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Deer kill down by 15 percent

Albany — DEC’s recent announcement that the 2015 deer kill was down by 15 percent came as no surprise to the state’s whitetail hunters.

It simply made it official.

Preliminary numbers shortly after the Northern and Southern zone seasons ended confirmed hunters’ claims it was a tough season, and the final tally did the same.

New York hunters harvested an estimated 202,973 whitetails last year, including 99,572 bucks.  Those numbers are down from the 2014 totals of 238,672 and 108,604, respectively.

While the overall total was down by 15 percent from 2014, the buck kill dipped by 8.3 percent, DEC figures showed.

The antlerless kill of 103,401 was down by 20.5 percent from the 2014 total of 130,068, in part due to an overall reduction in Deer Management Permits.

“With the severe winter of 2014-15 and a reduction in the number of permits available for antlerless deer in most wildlife management units, a decline in deer harvest was anticipated,” DEC officials said in a news release. “However, the overall deer harvest was lower than expected, as hunting success was apparently also reduced by the unseasonably warm conditions and lack of snow during much of November and December.”

DEC harvest reports were running on par with 2014 levels until early November, then began lagging as the state’s firearms hunters dealt with warm weather conditions that stalled deer movement.

The 2015 total was comprised of 175,987 deer killed in the Southern Zone, including 83,517 bucks. Another 23,589 deer – including 14,850 bucks – were bagged in the Northern Zone, while Long Island accounted for 3,397 deer, including 1,205 bucks.

Harvest declines were seen across the board, with a few notable exceptions:

• the total archery season harvest of 2015 was 37,697, up 6.5 percent from the 2014 tally of 35,388.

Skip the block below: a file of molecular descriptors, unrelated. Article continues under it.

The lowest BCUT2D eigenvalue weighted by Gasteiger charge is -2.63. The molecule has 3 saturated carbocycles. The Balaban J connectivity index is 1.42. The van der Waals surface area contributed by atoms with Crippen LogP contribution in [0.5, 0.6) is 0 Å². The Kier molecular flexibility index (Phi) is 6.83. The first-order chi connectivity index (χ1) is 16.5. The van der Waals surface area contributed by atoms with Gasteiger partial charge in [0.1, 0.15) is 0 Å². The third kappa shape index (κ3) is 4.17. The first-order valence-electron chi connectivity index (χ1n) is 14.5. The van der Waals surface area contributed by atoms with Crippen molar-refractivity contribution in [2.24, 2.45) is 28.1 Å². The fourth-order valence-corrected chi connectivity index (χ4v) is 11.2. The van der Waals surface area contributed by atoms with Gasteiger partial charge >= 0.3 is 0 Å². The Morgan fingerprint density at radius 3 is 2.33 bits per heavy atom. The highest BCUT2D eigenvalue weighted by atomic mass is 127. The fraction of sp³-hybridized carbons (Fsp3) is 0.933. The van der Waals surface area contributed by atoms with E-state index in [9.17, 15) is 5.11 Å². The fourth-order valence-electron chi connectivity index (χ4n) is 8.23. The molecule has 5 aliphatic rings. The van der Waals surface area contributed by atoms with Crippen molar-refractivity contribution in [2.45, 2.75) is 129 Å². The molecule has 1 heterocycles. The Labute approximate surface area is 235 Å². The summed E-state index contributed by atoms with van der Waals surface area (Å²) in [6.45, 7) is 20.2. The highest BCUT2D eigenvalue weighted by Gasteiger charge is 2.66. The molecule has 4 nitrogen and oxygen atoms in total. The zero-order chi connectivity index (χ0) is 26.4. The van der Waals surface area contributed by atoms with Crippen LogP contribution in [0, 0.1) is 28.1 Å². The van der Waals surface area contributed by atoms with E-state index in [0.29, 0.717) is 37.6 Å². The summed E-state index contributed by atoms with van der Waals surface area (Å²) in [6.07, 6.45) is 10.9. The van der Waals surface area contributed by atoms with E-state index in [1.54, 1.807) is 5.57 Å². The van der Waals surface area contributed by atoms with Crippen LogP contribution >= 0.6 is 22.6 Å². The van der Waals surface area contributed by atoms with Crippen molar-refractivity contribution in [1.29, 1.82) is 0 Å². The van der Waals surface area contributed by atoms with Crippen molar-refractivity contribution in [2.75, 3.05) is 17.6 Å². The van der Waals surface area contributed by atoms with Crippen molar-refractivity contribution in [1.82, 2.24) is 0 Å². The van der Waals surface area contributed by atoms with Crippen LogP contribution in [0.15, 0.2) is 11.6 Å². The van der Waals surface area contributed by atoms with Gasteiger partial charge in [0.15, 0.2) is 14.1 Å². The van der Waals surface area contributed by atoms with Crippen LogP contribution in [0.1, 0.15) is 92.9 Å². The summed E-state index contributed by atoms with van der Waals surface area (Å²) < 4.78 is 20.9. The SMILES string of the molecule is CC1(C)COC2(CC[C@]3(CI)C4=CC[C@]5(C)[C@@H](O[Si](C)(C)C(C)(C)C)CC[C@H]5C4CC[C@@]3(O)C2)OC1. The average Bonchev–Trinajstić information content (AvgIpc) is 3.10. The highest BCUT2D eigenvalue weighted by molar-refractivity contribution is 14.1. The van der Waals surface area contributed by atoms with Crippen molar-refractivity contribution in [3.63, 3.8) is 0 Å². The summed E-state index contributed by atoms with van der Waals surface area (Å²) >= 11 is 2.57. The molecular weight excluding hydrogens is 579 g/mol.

• the crossbow harvest of 7,469 was up 34.9 percent from 5,535 the previous season.

• the youth deer hunt harvest stood at 1,222 in 2015, up 3.4 percent from the 2014 total of 1,182. The hunt takes place during the three-day Columbus Day weekend and allows hunters ages 14 and 15 to harvest a buck or doe. Youths took 617 bucks during their special season in 2015.

• the total harvest through the state’s Deer Management Assistance Program, which allows landowners to trim deer numbers on their properties, stood at 10,847, down 14.1 percent from 12,627 in 2014. DMAP permits are valid only during the open deer hunting seasons and can only be used by licensed hunters. Only antlerless deer can be taken.

• the Deer Damage Permit total, which is not part of the overall harvest number, was 5,588, down from 6,076 in 2014. Those permits are issued to address deer-related damage on individual properties while damage is occurring, generally outside of hunting seasons. They are typically limited to antlerless deer only, though the take of bucks is authorized for some permits. “(Deer Damage Permits) authorize deer culling, not deer hunting,” DEC says on its website.

While the state’s deer hunters often question the accuracy of DEC’s deer harvest figures – just under 7 percent of the harvest is actually checked by DEC personnel – officials said the statewide harvest estimate is accurate to within plus/minus 1.95 percent.

The tally is based primarily on the examination of nearly 14,000 harvested deer at check stations and meat processors, as well as harvest reports from successful hunters. Although reporting a deer harvest is mandatory, just 44 percent of successful hunters did so in 2015, DEC officials estimate.

DEC’s 2015 deer harvest report, which can be viewed in full at http://www.dec.ny.gov/docs/wildlife_pdf/2015deerrpt.pdf, also showed over half the bucks killed last season were  2.5 years and older, continuing a shift towards older bucks in the harvest. “In most of the state, hunters are making this happen by their own voluntary decisions to pass up young, small-antlered bucks in favor of older deer,” DEC said in a news release.

State biologists are still grappling with high deer numbers in several areas of the state, notably the Finger Lakes and Lake Plains of western New York. An attempt to trim whitetail numbers through a regulation mandating antlerless-only harvest in some units during the archery and muzzleloader seasons was met with strong opposition from hunters, and DEC officials indicated it will be scrapped in 2016.

This article was originally published at Outdoor News.